Tesla's Big Gamble With Other People's Money

Matthew Guy
by Matthew Guy

Unless you were living under a rock or on the moon late last week, you know Tesla introduced not one but two concepts on Thursday night — a Class 8 semi truck and a kinda-sorta-maybe Roadster (is it a roadster or a targa? It’ll only cost you a quarter mil to find out).

Since then, many corners of the internet have been yammering about the feasibility of Tesla’s plans, not to mention the wisdom of taking eyes off the very important ball that is the Model 3 in favor of two models that likely won’t appear until the next decade.

Tesla was founded in 2003, popping out an all-electric Roadster five years later. Costing $109,000, it went on to sell about 2,500 units during its production run, which ended when its contract with Lotus, which supplied “gliders” (motorless chassis and bodies), expired in 2011.

Chief Twitterer and CEO Elon Musk promised another model after the Roadster, which showed up in the form of the Model S midway through 2012. Sales have been nothing to sneeze at, nearly cresting 30,000 units during the calendar year of 2016. That’s a sum nearly eightfold compared to the number of XJs Jag managed to shift that same year. Heck, it’s more than 10,000 units greater than the total S-Classes sold by Mercedes-Benz.

The thing is, of course, that those manufacturers have many other models with which to make coin. Tesla does not. One of the ways a startup company (there is a significant argument to be made that Tesla is no longer a startup) can keep afloat is through rounds of funding, which can take any number of forms.

On June 29, 2010, Tesla launched its IPO on NASDAQ, when 13,300,000 shares of common stock was issued to the public at a price of US$17.00 per share. The IPO raised US$226 million. As I type this, Tesla stock sits at US$315.00 per share. It nearly touched US$400 in September. Launching an IPO, of course, suddenly means one’s company is no longer privately held, but it does provide an infusion of cash.

Tesla has now figured out a way to raise funds without giving up any part of the company: take deposits on cars that don’t exist based on promises that often skate the bounds of reality. When the company opened deposits on the Model 3, they hoovered up cash at the rate MC Hammer used to spend it. According to Musk, based on a press briefing this past July, over half a million people have now thrown down $1,000 each to reserve a Model 3, meaning Tesla has potentially brought in more than $500 million without the help of investors or by giving up any control of the company.

A similar tune was sung on Thursday, when it was revealed customers could reserve a Founders Series Roadster by plunking down the full $250,000 price tag. Tesla’s making 1,000 of them. Basic math teaches us that, if all 1,000 are reserved, a total of $250,000,000 will be deposited into Tesla’s coffers. That sum, it should be noted, exceeds the company’s initial IPO.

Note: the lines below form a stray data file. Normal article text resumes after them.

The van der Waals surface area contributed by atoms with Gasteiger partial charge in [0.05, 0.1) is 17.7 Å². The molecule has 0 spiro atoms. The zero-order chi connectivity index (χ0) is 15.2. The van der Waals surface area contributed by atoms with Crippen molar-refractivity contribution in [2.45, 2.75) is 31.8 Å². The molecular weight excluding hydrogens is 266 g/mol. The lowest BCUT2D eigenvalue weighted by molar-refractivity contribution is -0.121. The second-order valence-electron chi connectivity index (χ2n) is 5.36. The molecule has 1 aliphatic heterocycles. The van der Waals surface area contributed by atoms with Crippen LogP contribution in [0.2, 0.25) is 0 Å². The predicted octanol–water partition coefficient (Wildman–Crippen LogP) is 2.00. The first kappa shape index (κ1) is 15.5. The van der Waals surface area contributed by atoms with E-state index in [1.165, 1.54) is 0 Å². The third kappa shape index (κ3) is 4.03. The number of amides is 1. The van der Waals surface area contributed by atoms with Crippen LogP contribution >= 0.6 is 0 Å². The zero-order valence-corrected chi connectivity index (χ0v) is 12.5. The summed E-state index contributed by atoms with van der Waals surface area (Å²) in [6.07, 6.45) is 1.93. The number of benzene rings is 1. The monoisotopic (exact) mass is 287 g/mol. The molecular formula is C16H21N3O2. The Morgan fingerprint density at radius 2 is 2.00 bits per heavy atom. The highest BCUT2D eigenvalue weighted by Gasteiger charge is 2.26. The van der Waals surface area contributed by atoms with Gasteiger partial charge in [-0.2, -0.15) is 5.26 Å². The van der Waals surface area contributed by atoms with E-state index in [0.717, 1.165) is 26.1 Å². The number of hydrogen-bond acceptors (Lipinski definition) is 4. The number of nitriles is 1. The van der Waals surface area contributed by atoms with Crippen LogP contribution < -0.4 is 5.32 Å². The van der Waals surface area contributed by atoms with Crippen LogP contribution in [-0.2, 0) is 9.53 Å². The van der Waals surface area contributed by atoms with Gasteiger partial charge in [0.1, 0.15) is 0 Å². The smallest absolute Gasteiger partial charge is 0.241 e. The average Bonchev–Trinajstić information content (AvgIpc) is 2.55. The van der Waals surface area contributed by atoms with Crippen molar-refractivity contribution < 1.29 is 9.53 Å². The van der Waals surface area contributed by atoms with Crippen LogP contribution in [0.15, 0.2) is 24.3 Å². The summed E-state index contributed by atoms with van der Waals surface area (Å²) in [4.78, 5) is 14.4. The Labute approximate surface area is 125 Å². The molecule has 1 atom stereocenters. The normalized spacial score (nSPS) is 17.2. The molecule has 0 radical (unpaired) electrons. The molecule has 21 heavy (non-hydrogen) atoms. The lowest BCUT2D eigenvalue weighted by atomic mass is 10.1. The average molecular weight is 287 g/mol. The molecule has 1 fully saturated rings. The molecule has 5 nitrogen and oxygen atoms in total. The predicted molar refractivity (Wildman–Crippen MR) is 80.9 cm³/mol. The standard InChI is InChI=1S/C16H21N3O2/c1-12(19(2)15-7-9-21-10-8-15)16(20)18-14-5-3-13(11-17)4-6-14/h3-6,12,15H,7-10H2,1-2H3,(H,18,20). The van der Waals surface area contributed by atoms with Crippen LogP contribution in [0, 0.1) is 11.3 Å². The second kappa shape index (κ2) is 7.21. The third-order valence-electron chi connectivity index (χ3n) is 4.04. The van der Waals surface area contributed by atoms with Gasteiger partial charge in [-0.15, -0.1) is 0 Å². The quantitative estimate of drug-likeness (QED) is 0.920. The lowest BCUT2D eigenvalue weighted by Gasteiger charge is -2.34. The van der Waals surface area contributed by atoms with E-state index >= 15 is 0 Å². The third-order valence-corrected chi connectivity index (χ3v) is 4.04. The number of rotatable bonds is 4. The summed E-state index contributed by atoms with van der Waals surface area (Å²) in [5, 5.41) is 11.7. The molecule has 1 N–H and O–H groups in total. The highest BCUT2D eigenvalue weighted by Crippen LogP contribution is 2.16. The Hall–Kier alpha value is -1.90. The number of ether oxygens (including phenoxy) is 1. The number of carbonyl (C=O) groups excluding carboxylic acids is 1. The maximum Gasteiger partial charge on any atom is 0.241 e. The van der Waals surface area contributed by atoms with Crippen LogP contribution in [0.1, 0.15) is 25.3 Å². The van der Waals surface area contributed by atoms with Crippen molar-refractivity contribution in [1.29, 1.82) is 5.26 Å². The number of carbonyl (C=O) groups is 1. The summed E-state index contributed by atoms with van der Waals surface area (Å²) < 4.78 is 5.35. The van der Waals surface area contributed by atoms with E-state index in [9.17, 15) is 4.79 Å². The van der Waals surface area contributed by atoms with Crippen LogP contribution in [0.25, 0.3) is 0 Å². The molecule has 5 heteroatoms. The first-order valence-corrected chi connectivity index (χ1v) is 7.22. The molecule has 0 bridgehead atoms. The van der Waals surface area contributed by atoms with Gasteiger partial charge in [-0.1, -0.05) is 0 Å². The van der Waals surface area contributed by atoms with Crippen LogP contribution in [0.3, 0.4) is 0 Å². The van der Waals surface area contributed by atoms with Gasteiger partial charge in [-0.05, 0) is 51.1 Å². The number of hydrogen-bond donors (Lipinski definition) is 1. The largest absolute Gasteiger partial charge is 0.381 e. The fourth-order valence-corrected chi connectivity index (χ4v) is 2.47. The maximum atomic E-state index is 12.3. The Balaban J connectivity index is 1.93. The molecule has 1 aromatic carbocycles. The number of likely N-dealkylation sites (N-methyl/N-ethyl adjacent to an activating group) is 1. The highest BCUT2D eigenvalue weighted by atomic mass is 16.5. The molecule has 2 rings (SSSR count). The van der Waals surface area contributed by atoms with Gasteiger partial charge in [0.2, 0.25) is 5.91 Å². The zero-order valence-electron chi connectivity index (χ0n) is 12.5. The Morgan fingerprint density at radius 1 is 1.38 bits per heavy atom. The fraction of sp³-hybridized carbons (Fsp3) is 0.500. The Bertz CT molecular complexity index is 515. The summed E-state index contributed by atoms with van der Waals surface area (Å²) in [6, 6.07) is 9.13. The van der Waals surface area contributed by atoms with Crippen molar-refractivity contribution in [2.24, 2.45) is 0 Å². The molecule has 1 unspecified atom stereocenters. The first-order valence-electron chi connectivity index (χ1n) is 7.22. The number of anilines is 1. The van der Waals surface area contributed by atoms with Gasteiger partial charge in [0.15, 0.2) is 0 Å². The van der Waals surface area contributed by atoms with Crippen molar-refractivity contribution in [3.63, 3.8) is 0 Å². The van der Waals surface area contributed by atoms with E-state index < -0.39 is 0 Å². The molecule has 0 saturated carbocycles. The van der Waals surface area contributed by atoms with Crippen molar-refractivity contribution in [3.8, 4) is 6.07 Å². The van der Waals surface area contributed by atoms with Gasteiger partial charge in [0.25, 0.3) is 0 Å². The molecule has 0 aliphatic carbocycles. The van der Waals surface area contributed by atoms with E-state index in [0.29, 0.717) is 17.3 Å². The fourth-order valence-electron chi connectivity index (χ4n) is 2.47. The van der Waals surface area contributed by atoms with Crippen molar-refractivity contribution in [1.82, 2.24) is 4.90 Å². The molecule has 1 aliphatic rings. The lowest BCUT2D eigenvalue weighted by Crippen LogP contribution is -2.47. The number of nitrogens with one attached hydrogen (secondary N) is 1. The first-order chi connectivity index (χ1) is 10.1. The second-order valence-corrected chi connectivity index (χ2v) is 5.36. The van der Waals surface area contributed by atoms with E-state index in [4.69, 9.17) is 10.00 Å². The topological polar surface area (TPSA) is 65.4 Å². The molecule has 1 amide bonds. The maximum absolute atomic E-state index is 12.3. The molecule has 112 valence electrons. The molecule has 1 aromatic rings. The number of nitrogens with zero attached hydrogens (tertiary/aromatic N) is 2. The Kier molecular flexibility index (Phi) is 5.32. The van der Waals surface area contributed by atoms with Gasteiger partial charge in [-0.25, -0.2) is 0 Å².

What do you think? Is all of this sustainable? Can Tesla possibly keep all of its promises? Will the house of cards fold like a cheap tent? Or will the company rise like a Phoenix and beat the big guns at their own game?

And – for fun – go look up John Phillip’s book God Wants You to Roll. Penned by one of the greatest automotive scribes to ever turn a phrase, it follows an advance fee fraud in which two out-of-work security guards took deposits on cars that didn’t exist, fleecing people across the nation to the eventual tune of $21 million. They assured their customers that refunds were available any time.

Sound familiar?

[Images: Tesla]

Matthew Guy
Matthew Guy

Matthew buys, sells, fixes, & races cars. As a human index of auto & auction knowledge, he is fond of making money and offering loud opinions.

More by Matthew Guy

Join the conversation
7 of 84 comments
  • Brandloyalty Brandloyalty on Nov 21, 2017

    As someone mentioned a few days ago, if ttac really believed Tesla was doomed, a "Tesla Death Watch" would be in print. The stock value reinforces the perceived risk of betting against Tesla.

    • See 1 previous
    • Brandloyalty Brandloyalty on Nov 21, 2017

      @Vulpine Nope, I obviously meant an explicit "Death Watch" series here on ttac. Waiting....

  • Brandloyalty Brandloyalty on Nov 21, 2017

    Speaking of Tesla, why has ttac not even mentioned something as relevant to motorists as Musk's Boring Company?

    • See 2 previous
    • Dal20402 Dal20402 on Nov 21, 2017

      @brandloyalty No, it really doesn't spend much time on them, compared with the competition. And that's one thing I like about it.

  • Arthur Dailey 'The capitalists will sell use the very rope that we use to hang them.' In our household we have cut down our shopping/spending and pay more to purchase products from 1st world nations or 2nd world nations that are our 'allies'. That also means quite often only buying and eating fruit and vegetables that are in season. Just like our parents and grandparents did.At least TTAC published an article on May 21st regarding LAN transformers that contravene the Uyghur Forced Labour Prevention Act being used in some BMW, Jaguar, Land Rover, and VW products?
  • ToolGuy I wouldn't buy any old Chinese brand of vehicle, but the right EV at the right price, maybe possibly yes. If you told me this would alarm Ford and torque off FreedMike, all the better. 😉P.S. I would *definitely* consider an EV made in Taiwan. Take that, paramount leader!P.P.S. China batteries/components to convert one of my ICE vehicles to EV? Yes.
  • Wolfwagen I expect Renault to be less popular than Fiat
  • ToolGuy Helium-3, baby!
  • Roman Our 1999 Pontiac Sunfire Gt is still running without any issues. 25 years and counting.